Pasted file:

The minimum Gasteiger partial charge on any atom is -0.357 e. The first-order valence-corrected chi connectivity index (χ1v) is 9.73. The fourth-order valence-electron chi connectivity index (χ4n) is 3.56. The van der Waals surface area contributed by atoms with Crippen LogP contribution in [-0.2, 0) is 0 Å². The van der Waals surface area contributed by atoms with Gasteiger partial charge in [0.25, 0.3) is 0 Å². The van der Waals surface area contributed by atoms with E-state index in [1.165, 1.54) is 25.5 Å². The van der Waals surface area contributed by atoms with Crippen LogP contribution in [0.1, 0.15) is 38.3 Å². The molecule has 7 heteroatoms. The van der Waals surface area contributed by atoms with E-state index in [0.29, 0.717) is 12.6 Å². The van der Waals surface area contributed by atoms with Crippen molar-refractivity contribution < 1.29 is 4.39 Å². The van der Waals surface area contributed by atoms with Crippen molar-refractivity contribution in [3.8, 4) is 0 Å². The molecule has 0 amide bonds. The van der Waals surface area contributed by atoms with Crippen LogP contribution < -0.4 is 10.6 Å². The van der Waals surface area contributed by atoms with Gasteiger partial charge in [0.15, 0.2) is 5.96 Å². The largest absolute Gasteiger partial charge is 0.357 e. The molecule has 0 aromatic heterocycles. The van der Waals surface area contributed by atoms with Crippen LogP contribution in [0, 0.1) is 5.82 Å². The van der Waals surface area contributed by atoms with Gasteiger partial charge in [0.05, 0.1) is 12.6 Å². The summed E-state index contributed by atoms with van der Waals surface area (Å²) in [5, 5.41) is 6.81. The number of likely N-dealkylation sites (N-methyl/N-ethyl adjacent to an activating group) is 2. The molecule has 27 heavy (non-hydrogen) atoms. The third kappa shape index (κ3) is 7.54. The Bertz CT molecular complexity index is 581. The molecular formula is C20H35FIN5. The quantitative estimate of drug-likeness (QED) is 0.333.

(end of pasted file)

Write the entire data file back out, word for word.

The minimum Gasteiger partial charge on any atom is -0.357 e. The first-order valence-corrected chi connectivity index (χ1v) is 9.73. The fourth-order valence-electron chi connectivity index (χ4n) is 3.56. The van der Waals surface area contributed by atoms with Crippen LogP contribution in [-0.2, 0) is 0 Å². The van der Waals surface area contributed by atoms with Gasteiger partial charge in [0.25, 0.3) is 0 Å². The van der Waals surface area contributed by atoms with E-state index in [1.165, 1.54) is 25.5 Å². The van der Waals surface area contributed by atoms with Crippen LogP contribution in [0.1, 0.15) is 38.3 Å². The molecule has 7 heteroatoms. The van der Waals surface area contributed by atoms with E-state index in [0.29, 0.717) is 12.6 Å². The van der Waals surface area contributed by atoms with Crippen molar-refractivity contribution < 1.29 is 4.39 Å². The van der Waals surface area contributed by atoms with Crippen molar-refractivity contribution in [3.8, 4) is 0 Å². The molecule has 0 amide bonds. The van der Waals surface area contributed by atoms with Crippen LogP contribution < -0.4 is 10.6 Å². The van der Waals surface area contributed by atoms with Gasteiger partial charge in [0.15, 0.2) is 5.96 Å². The largest absolute Gasteiger partial charge is 0.357 e. The molecule has 0 aromatic heterocycles. The van der Waals surface area contributed by atoms with Crippen LogP contribution in [0, 0.1) is 5.82 Å². The van der Waals surface area contributed by atoms with Gasteiger partial charge in [0.05, 0.1) is 12.6 Å². The summed E-state index contributed by atoms with van der Waals surface area (Å²) in [5, 5.41) is 6.81. The number of likely N-dealkylation sites (N-methyl/N-ethyl adjacent to an activating group) is 2. The molecule has 27 heavy (non-hydrogen) atoms. The third kappa shape index (κ3) is 7.54. The Bertz CT molecular complexity index is 581. The molecular formula is C20H35FIN5. The quantitative estimate of drug-likeness (QED) is 0.333.